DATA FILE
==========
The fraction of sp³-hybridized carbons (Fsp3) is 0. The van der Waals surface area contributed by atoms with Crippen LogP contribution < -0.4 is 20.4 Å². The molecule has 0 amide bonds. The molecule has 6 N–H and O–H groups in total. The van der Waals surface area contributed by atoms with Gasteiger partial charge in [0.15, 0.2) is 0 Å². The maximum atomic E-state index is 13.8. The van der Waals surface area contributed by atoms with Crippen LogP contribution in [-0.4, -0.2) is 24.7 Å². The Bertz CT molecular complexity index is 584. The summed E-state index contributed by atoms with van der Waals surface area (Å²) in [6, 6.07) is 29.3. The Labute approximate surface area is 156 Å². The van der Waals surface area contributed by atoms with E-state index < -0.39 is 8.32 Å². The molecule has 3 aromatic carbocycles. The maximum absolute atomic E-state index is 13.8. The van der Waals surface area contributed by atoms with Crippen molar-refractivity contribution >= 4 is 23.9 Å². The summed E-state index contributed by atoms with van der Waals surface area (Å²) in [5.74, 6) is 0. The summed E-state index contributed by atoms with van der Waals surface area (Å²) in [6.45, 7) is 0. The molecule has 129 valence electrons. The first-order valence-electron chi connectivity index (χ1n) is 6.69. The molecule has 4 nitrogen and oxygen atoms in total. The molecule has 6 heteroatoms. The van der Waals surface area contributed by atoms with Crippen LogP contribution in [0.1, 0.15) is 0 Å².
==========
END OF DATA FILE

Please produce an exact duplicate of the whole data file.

The fraction of sp³-hybridized carbons (Fsp3) is 0. The van der Waals surface area contributed by atoms with Crippen LogP contribution < -0.4 is 20.4 Å². The molecule has 0 amide bonds. The molecule has 6 N–H and O–H groups in total. The van der Waals surface area contributed by atoms with Gasteiger partial charge in [0.15, 0.2) is 0 Å². The maximum atomic E-state index is 13.8. The van der Waals surface area contributed by atoms with Crippen LogP contribution in [-0.4, -0.2) is 24.7 Å². The Bertz CT molecular complexity index is 584. The summed E-state index contributed by atoms with van der Waals surface area (Å²) in [6, 6.07) is 29.3. The Labute approximate surface area is 156 Å². The van der Waals surface area contributed by atoms with E-state index < -0.39 is 8.32 Å². The molecule has 3 aromatic carbocycles. The maximum absolute atomic E-state index is 13.8. The van der Waals surface area contributed by atoms with Crippen molar-refractivity contribution >= 4 is 23.9 Å². The summed E-state index contributed by atoms with van der Waals surface area (Å²) in [5.74, 6) is 0. The summed E-state index contributed by atoms with van der Waals surface area (Å²) in [6.45, 7) is 0. The molecule has 129 valence electrons. The first-order valence-electron chi connectivity index (χ1n) is 6.69. The molecule has 4 nitrogen and oxygen atoms in total. The molecule has 6 heteroatoms. The van der Waals surface area contributed by atoms with Crippen LogP contribution in [0.1, 0.15) is 0 Å².